Ayden Wagler

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Ayden Wagler, Odon, Ind.

Ayden Wagler is the happiest kid you will ever meet. “She is a hugger,” says her mother, Angie Wagler. “Ayden is determined, outgoing and does not know a stranger.” The Odon, Ind., fifth-grader is a multi-sport athlete who hopes to be a cheerleader when she gets to middle school next year. The fact that she moves through life with the help of a prosthetic leg seems to fuel her determination rather than limiting her ambition.   

At 8 months old, Ayden was diagnosed with neurofibromatosis (NF) and pseudarthrosis. NF is a rare, progressive disorder that causes tumors to grow inside and outside of the body. It affects about one in 3,000 children, and five percent of children with NF will develop long bone pseudarthrosis, a condition which causes spontaneous bone fractures.

Ayden’s family chose Riley Hospital for Children at Indiana University Health for much of her treatment. At age 3, it became clear Ayden’s leg would not heal properly after a fracture and her family decided to have it amputated in order to improve her quality of life. Not even that significant surgery could slow her down. “When she went through the amputation, she was bouncing on the trampoline a week later,” Angie says. “She got me through that tough time. She is unstoppable.” Ayden even participated in a T-ball game soon after surgery, hopping around the bases on one foot because it was too soon to use a prosthetic leg.

Now 11 years old, Ayden travels to Riley several times a year and sees Riley Pediatric Neurologist Aline Hamati, M.D. “Ayden has always struck me as a beautiful, strong girl, full of life, who is always positive and very active. She is a fighter and a very fun girl,” Dr. Hamati says.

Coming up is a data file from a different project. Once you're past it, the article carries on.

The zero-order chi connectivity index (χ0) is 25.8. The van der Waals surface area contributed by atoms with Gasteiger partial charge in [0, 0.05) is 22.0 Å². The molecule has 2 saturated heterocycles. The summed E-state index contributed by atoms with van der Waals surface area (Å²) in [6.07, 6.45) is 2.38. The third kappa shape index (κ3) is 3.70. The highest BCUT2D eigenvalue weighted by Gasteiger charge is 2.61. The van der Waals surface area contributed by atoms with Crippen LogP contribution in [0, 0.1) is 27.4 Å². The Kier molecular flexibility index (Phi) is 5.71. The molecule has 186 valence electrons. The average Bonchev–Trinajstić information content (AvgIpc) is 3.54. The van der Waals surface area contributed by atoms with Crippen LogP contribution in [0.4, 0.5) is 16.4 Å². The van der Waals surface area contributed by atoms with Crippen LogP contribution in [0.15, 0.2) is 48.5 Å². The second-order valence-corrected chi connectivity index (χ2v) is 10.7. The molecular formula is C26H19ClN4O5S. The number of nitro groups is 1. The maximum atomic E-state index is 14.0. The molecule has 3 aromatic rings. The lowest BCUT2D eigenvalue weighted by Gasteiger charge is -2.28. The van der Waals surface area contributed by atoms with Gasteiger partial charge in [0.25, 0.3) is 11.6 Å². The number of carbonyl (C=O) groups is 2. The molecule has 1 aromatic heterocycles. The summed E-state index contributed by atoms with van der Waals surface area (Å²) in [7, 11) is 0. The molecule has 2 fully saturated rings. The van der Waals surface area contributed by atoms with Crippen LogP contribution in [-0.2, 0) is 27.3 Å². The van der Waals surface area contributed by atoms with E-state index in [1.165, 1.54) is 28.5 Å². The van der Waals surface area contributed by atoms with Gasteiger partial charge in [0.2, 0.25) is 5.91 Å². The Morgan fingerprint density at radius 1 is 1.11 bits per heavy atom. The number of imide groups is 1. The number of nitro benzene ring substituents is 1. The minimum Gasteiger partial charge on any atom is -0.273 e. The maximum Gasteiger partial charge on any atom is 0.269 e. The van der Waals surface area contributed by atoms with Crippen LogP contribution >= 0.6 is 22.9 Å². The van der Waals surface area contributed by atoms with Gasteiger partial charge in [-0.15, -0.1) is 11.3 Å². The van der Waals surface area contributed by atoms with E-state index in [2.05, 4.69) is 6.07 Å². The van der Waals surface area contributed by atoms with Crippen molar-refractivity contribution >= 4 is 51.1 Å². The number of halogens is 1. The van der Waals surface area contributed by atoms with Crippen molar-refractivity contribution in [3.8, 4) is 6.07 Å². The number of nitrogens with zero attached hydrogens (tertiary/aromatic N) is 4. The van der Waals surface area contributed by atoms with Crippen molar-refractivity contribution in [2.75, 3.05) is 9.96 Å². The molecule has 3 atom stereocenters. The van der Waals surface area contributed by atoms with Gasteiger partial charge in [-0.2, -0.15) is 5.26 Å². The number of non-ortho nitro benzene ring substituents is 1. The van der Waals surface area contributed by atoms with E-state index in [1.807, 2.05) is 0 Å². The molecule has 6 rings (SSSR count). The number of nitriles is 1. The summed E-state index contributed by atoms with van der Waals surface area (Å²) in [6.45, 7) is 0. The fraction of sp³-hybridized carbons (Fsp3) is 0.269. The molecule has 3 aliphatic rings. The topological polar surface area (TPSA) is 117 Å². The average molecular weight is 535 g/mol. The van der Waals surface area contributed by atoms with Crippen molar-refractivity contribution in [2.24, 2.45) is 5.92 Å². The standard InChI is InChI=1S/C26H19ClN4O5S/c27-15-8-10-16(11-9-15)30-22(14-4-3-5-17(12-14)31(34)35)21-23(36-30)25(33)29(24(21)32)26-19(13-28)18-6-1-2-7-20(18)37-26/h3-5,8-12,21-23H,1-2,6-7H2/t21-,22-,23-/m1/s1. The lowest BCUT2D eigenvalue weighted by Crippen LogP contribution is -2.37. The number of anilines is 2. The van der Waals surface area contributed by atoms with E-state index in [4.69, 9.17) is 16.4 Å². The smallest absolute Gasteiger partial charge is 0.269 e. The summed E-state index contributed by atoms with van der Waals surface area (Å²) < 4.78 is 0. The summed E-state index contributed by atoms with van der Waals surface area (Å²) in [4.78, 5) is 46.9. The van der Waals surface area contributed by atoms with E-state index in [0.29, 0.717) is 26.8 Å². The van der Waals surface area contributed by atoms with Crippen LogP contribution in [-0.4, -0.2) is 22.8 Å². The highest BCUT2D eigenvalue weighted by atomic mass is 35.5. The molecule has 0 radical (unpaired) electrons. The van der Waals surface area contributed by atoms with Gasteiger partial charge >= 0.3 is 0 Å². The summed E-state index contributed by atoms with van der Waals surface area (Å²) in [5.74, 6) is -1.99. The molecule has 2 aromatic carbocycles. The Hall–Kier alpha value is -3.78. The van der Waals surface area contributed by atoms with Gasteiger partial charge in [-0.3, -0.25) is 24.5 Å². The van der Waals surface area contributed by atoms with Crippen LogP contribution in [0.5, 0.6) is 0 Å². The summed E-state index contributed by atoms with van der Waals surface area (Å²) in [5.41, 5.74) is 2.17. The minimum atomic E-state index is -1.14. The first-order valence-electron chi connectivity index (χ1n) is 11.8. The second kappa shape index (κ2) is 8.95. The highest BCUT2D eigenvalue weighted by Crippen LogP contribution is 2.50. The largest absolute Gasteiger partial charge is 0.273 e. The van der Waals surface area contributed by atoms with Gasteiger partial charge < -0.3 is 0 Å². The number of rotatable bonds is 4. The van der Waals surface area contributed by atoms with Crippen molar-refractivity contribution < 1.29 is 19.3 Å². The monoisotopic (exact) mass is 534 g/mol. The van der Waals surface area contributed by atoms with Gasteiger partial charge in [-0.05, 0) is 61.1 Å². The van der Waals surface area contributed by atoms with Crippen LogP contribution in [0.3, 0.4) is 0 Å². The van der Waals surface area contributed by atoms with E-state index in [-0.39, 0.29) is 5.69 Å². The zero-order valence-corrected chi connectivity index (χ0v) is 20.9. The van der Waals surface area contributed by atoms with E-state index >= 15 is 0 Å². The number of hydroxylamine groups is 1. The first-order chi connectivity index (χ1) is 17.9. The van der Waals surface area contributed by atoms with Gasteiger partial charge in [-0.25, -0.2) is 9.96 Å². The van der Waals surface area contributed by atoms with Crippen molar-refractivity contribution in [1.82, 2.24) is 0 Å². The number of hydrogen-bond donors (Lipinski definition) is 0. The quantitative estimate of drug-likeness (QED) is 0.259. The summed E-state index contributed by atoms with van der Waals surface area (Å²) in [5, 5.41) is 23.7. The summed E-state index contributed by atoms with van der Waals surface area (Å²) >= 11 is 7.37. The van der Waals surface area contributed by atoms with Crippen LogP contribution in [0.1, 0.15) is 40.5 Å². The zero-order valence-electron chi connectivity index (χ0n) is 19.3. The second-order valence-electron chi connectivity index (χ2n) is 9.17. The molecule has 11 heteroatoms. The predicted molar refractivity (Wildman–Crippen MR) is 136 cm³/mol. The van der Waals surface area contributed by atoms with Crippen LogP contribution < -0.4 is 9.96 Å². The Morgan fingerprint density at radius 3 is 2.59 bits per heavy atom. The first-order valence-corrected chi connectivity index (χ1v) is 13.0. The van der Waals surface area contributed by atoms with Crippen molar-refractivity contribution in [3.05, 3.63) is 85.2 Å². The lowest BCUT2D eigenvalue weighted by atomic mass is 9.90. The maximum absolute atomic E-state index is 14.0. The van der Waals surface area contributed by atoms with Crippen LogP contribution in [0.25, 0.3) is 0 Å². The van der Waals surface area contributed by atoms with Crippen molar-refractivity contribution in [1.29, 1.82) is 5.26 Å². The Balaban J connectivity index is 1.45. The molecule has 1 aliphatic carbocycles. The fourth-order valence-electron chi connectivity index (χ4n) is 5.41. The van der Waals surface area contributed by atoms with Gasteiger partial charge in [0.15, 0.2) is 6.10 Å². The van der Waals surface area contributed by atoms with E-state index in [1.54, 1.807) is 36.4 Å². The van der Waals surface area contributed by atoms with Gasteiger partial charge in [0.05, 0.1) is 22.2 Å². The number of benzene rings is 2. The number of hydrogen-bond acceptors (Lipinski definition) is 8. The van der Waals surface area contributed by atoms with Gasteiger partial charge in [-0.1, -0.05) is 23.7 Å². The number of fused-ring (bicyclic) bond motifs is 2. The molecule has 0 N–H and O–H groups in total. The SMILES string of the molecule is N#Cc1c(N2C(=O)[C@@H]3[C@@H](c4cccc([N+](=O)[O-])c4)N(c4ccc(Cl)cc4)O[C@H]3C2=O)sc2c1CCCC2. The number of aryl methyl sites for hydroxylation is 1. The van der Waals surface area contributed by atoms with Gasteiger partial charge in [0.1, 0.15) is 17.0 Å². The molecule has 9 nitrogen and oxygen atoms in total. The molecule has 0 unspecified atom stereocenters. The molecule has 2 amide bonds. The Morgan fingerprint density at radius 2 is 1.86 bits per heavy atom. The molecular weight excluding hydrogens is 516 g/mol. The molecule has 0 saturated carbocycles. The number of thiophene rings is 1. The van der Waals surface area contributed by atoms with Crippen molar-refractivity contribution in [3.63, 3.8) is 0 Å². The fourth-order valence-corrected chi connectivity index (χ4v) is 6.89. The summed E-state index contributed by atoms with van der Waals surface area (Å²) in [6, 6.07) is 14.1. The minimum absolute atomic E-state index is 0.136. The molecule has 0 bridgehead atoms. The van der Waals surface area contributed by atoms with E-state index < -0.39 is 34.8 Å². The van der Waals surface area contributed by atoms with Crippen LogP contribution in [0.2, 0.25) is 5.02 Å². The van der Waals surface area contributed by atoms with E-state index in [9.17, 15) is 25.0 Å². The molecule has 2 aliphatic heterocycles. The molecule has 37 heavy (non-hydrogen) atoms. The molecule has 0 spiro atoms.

“I’m happy to tell people about NF or show them my prosthetic leg,” Ayden says. “It is a part of who I am, but really, I am just a normal kid who likes softball, crafts and dolphins.” 

While there is no cure for NF, there is hope. Riley/IU School of Medicine physician scientists have been awarded a prestigious five-year, $12 million grant from the National Cancer Institute’s Specialized Programs of Research Excellence Initiative (SPORE) to study NF closely. Wade Clapp, M.D., Chairman of the Department of Pediatrics at the IU School of Medicine, and his colleagues are leaders in neurofibromatosis research. In 2008, their team reported that the drug Gleevec appeared to be the first effective treatment for some patients with NF type 1 tumors. Subsequent work by Dr. Clapp and his colleagues led to testing of two other drugs that are also significantly reducing these tumors in children and adults with NF1. 

“It makes me feel wonderful that Riley is researching NF,” says Angie. “Hopefully, the new research will bring them closer to a cure, and children with the disease will have a better life.” 

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